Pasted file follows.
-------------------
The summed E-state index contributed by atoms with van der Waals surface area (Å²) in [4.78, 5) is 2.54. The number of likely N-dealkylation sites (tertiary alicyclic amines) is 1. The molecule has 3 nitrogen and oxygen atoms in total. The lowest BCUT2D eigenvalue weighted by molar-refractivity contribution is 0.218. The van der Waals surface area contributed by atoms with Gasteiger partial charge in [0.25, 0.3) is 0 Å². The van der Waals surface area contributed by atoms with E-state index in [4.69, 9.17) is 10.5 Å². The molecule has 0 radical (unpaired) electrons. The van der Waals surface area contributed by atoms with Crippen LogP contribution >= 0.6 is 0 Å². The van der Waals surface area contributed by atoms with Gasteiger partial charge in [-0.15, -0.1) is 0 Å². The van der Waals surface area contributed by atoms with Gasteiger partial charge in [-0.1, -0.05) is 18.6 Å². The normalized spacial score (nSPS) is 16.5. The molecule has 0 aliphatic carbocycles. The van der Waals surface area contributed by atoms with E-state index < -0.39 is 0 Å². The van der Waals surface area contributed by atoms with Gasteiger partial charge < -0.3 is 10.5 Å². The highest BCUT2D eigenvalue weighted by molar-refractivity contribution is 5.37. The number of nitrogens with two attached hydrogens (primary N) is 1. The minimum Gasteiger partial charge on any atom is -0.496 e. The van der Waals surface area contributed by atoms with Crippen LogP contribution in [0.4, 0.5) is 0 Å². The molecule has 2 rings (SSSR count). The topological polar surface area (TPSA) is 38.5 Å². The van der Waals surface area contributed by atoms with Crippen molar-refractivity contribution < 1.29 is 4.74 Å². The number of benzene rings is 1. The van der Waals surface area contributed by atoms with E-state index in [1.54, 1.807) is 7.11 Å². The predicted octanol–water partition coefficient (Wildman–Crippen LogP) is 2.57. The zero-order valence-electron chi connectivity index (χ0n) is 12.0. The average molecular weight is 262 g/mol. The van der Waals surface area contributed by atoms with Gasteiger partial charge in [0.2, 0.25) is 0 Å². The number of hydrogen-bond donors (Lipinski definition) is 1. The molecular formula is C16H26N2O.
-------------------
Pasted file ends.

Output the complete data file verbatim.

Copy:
The summed E-state index contributed by atoms with van der Waals surface area (Å²) in [4.78, 5) is 2.54. The number of likely N-dealkylation sites (tertiary alicyclic amines) is 1. The molecule has 3 nitrogen and oxygen atoms in total. The lowest BCUT2D eigenvalue weighted by molar-refractivity contribution is 0.218. The van der Waals surface area contributed by atoms with Gasteiger partial charge in [0.25, 0.3) is 0 Å². The van der Waals surface area contributed by atoms with E-state index in [4.69, 9.17) is 10.5 Å². The molecule has 0 radical (unpaired) electrons. The van der Waals surface area contributed by atoms with Crippen LogP contribution >= 0.6 is 0 Å². The van der Waals surface area contributed by atoms with Gasteiger partial charge in [-0.15, -0.1) is 0 Å². The van der Waals surface area contributed by atoms with Gasteiger partial charge in [-0.1, -0.05) is 18.6 Å². The normalized spacial score (nSPS) is 16.5. The molecule has 0 aliphatic carbocycles. The van der Waals surface area contributed by atoms with E-state index < -0.39 is 0 Å². The van der Waals surface area contributed by atoms with Gasteiger partial charge < -0.3 is 10.5 Å². The highest BCUT2D eigenvalue weighted by molar-refractivity contribution is 5.37. The number of nitrogens with two attached hydrogens (primary N) is 1. The minimum Gasteiger partial charge on any atom is -0.496 e. The van der Waals surface area contributed by atoms with Crippen LogP contribution in [0.4, 0.5) is 0 Å². The molecule has 2 rings (SSSR count). The topological polar surface area (TPSA) is 38.5 Å². The van der Waals surface area contributed by atoms with Crippen molar-refractivity contribution < 1.29 is 4.74 Å². The number of benzene rings is 1. The van der Waals surface area contributed by atoms with E-state index in [1.54, 1.807) is 7.11 Å². The predicted octanol–water partition coefficient (Wildman–Crippen LogP) is 2.57. The zero-order valence-electron chi connectivity index (χ0n) is 12.0. The average molecular weight is 262 g/mol. The van der Waals surface area contributed by atoms with Gasteiger partial charge in [0.2, 0.25) is 0 Å². The number of hydrogen-bond donors (Lipinski definition) is 1. The molecular formula is C16H26N2O.